Prachanda Path and �"glaigh na hÉireann: A Comparative Case Study of the Insurgencies in Nepal and Northern Ireland [open pdf - 604KB]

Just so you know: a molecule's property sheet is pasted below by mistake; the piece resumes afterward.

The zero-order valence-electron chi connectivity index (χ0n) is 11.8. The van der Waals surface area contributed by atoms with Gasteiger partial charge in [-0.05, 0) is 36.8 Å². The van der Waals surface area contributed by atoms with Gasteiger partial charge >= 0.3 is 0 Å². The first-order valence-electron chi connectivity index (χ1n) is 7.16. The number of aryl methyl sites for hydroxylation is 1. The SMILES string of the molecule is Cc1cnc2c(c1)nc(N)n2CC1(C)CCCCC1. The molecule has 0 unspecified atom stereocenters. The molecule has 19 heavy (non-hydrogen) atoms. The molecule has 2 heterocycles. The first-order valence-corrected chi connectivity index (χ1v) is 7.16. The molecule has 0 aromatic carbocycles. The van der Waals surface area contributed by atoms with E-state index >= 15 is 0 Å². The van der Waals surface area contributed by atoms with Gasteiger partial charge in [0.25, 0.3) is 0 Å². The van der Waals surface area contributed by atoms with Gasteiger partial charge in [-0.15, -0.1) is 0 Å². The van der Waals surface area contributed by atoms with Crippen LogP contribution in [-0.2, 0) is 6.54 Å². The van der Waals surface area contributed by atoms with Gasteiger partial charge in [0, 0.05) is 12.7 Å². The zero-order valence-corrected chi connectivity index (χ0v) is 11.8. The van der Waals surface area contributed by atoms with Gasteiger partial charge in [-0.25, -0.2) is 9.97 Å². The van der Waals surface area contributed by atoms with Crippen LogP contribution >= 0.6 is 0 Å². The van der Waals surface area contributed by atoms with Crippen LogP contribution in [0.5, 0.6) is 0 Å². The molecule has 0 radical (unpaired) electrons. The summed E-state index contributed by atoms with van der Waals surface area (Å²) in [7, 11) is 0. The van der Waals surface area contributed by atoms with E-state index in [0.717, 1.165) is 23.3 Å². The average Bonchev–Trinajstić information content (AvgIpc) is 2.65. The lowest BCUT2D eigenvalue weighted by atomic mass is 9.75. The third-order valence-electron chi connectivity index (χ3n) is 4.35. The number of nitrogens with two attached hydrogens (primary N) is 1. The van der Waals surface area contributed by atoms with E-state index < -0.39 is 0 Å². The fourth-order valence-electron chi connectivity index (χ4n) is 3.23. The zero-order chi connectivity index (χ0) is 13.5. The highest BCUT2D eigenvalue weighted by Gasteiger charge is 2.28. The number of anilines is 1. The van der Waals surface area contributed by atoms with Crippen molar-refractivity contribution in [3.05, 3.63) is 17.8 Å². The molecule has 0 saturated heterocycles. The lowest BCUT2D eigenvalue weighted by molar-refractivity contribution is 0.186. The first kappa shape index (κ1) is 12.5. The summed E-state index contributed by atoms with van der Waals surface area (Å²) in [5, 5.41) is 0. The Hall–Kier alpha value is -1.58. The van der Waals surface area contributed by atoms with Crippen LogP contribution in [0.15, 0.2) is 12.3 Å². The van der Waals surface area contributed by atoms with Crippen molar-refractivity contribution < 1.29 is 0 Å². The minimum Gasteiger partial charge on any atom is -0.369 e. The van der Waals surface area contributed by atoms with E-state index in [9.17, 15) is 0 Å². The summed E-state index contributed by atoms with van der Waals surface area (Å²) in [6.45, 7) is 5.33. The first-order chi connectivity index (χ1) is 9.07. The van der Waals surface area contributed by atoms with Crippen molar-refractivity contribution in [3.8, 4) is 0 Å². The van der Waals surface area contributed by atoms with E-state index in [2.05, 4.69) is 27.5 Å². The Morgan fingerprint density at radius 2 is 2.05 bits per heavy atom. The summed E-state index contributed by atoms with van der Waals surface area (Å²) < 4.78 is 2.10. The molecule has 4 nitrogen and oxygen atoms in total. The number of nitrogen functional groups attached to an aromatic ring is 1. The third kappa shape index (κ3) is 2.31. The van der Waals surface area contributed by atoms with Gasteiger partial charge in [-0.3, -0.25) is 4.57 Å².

From the thesis abstract: Wars in Iraq and Afghanistan, and the Global War on Terrorism have raised the interest of the United States Government in insurgencies and counterinsurgencies. There are many different types and classifications of insurgencies. Two major types are leftist, Maoist style insurgencies and right-wing, nationalist/religious style insurgencies. As the right-wing, nationalist/religious style insurgencies continue to grow and gain momentum, the question becomes, 'Are right-wing, nationalist/religious style insurgencies better structured and equipped to succeed than the leftist style insurgencies?' In order to answer this question, this monograph will analyze the structure, tactical levels of discipline, operational focus, and insurgent strategies of two modern insurgencies, each representing a right-wing, nationalist/religious style or left-wing, Maoist style movement: the Irish Republican Movement in Northern Ireland and the Maoist Rebels in Nepal. The Communist Party of Nepal (Maoist) (CPN(M)) initiated its insurgency in 1996, when it started a 'people's war,' against the government of Nepal. The CPN(M)'s main goals was to establish a communist government in Nepal, remove the monarchial system, and remove the caste system from the country. The CPN(M) is an egalitarian type of insurgency that uses Mao Tse-Tung's Protracted People's War strategy. However, they have modified the strategy over the past few years to incorporate urban terrorist operations. This new strategy is called the Prachanda Path, named after the leader of the CPN(M)--Prachanda. The insurgents are organized around three groups: a political party, a military wing, and other groups (called the United Front). They rely on criminal activity and their diaspora for financing their operations. Operationally, they conduct activities from geographical base areas, have a well-educated leadership, poor logistics, and use both passive and coercive recruitment techniques. At the tactical level, the CPN(M) conduct full spectrum operations and limited terror operations. The Provincial Irish Republican Army (PIRA) (�"glaigh na hÉireann in Gaelic) started in 1969 when it split from the Official Irish Republican Army. Their initial goals were to protect the Catholic minority in Northern Ireland, force the British to leave Northern Ireland, and unite Northern Ireland with the Republic of Ireland as one country. They are a secessionist insurgency that uses an urban insurgent strategy. They conduct terrorism in Northern Ireland and abroad to try to force the government of the United Kingdom to the negotiating table. Their structure consists of an Army Council, Chief of Staff, General Headquarters, Northern and Southern Commands, Active Service Units (ASUs), and a political party--Sinn Féin. Operationally, since the 1980s, they have conducted both military and political actions ('Armalite and the Ballot Box' strategy) to achieve their goals."
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